Malta

If Malta isn’t on your radar yet, it’s time to add it to your travel bucket list. Situated in the heart of the sparkling Mediterranean Sea and brimming with cultural and natural beauty, Malta is a uniquely charming and world class holiday destination with a lot to see and do. It’s size makes it easy to explore, and with over 300 days of sunshine – the capital, Valletta, was recently voted the sunniest city in the whole of Europe – Malta is an all year round destination and perfect for winter breaks. The English speaking islands of Malta, Gozo and Comino are just over 3hrs away, with a large selection of direct flights from across the UK and accommodation options for all budgets. Malta has been awarded prizes for having some of the cleanest seas in Europe, for being the globe’s third best diving location and having the world’s most scenic airport approach. Recently voted by Skyscanner as their No1 Travel Hot Spot for 2017, and with Valletta crowned European Capital of Culture for 2018,  now’s the time to discover Malta yourself.

Geographical Location

The Maltese archipelago lies at the centre of the Mediterranean, 93km south of Sicily and 288 km north of Africa, and consists of three islands: Malta, Gozo and Comino. The islands have a population of over 400,000 inhabitants occupying an area of 316 square kilometers.

Malta is the largest island and the cultural, commercial and administrative centre.

Gozo is the second largest island and is more rural, characterised by fishing, tourism, crafts and agriculture.

Comino, the smallest of the trip, and famous for its crystal blue waters.

Click here for a map of Malta.

malta-on-a-map

History

With over 7000 years of history and host to three UNESCO World Heritage sites, the Maltese islands have been described as one big open-air museum. What makes them unique is that so much of their past is visible today and wherever you go, the Islands’ scenery and architecture provide a spectacular backdrop. The narrow meandering streets of Malta’s ancient towns and villages are crowded with Renaissance cathedrals and Baroque palaces, while the countryside is dotted with the oldest known structures in the world.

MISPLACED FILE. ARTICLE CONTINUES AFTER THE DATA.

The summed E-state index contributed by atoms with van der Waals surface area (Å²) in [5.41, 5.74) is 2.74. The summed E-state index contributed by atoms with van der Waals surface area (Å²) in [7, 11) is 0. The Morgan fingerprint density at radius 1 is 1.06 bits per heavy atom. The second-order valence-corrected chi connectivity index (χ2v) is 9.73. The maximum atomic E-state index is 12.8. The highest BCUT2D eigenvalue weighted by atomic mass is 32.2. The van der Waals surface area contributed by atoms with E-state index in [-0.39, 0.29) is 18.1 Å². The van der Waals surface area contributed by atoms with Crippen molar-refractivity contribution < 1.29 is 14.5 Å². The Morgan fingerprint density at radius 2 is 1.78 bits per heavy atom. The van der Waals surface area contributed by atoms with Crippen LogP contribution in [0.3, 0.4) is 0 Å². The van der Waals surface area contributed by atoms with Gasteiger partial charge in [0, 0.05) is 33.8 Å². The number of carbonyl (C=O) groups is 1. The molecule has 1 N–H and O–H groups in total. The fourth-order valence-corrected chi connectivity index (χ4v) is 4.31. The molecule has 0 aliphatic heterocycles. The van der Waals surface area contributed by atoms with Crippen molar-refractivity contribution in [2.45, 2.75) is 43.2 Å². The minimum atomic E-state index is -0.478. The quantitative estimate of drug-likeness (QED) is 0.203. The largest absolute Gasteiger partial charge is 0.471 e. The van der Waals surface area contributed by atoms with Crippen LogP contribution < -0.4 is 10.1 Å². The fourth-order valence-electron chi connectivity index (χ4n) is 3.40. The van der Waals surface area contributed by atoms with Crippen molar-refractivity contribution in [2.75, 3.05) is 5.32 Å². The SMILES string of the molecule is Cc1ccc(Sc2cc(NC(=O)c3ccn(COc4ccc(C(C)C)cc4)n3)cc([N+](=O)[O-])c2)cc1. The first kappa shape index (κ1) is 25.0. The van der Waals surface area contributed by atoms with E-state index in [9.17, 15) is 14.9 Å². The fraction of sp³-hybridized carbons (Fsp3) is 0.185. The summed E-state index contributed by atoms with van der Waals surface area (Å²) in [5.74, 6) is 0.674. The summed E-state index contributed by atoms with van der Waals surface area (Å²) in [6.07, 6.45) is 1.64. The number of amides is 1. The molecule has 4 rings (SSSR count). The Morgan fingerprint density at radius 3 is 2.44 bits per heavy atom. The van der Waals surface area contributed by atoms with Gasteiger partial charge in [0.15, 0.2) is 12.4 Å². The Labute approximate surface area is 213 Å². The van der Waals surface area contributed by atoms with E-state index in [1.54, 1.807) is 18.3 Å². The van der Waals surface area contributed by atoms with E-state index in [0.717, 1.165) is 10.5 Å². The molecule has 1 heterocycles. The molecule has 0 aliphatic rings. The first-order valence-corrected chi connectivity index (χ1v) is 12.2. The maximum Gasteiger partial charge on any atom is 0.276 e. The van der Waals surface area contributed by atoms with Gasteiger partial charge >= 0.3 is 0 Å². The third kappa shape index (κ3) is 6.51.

valletta_waterfront_2

Image: Valletta Waterfront, Malta

Food and Wine

Maltese cuisine is the result of a long relationship between the Islanders and the many civilisations who occupied the Maltese Islands over the centuries. Traditional Maltese food is rustic and based on the seasons. Look out for Lampuki Pie (fish pie), Rabbit Stew, Bragioli (beef olives), Kapunata, (Maltese version of ratatouille), and widow’s soup. On most food shop counters, you’ll see Bigilla, a thick pate of broad beans with garlic.  Snacks that must be tried are ‘hobz biz-zejt’ (round of bread dipped in olive oil, rubbed with ripe tomatoes and filled with a mix of tuna, onion, garlic, tomatoes and capers) and pastizzi (flaky pastry parcel filled with ricotta or peas). Favourite dessert delicacies are kannoli (tube of crispy, fried pastry filled with ricotta), Sicilian-style, semi-freddo desserts (mix of sponge, ice-cream, candied fruits and cream) and Helwa tat-Tork (a sweet, sugary mixture of crushed and whole almonds).

A trip to the Marsaxlokk fish market on Sunday morning will show you just how varied the fish catch is in Maltese waters. The island’s climate and rich clay terrain have resulted in distinctive wines. Maltese vintages are winning several accolades at international competitions. Grape varieties grown on the Islands include Cabernet Sauvignon, Merlot, Syrah, Grenache, Sauvignon Blanc, Chardonnay, Carignan, Chenin Blanc and Moscato. The indigenous varieties are Gellewza and Ghirghentina, which are producing some excellent wines of distinct body and flavour.There are seven major wineries on the islands, many still family owned, with the oldest and largest dating back to 1907. All major wineries offer guided tours and tastingsmnajdra_temple

Image: Mnajdra Temples, Zurrieq Malta

Beaches and Bays

Malta has beaches for everyone, from windsurfers to sunbathers. Choose from golden sand, red sand, rock and blue lagoons. Some beaches and rocky shores are off the beaten track, but worth seeking out for their seclusion. Do not miss a boat trip to Comino’s Blue Lagoon for the ultimate in azure water. On larger beaches, you will find cafes or snack bars open during the summer season. With Malta’s climate, beach life lasts well into October. Enjoy water sports and activities like windsurfing, jet and water skiing, parakiting and fun rides. You can hire equipment from beach cafes or shops nearby.

The main coastal resorts and larger sandy beaches are in the northern part of Malta. Malta’s most popular beaches are Mellieħa Bay, Għajn Tuffieħa and Golden Bay. For smaller, quieter beaches, try those at the tip of Malta, overlooking Gozo – Paradise Bay and Armier. In Gozo, the most beautiful beach is Ramla l-Ħamra, a large beach of unusual red sand nestling by countryside. Gozo and Comino offer plenty of out-of-the-way rocky inlets with clear waters and perfect snorkelling.

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Image: Golden Bay, Mellieha Malta

Find out about the various Blue Flag Beaches and Beaches of Quality around the Maltese Islands here.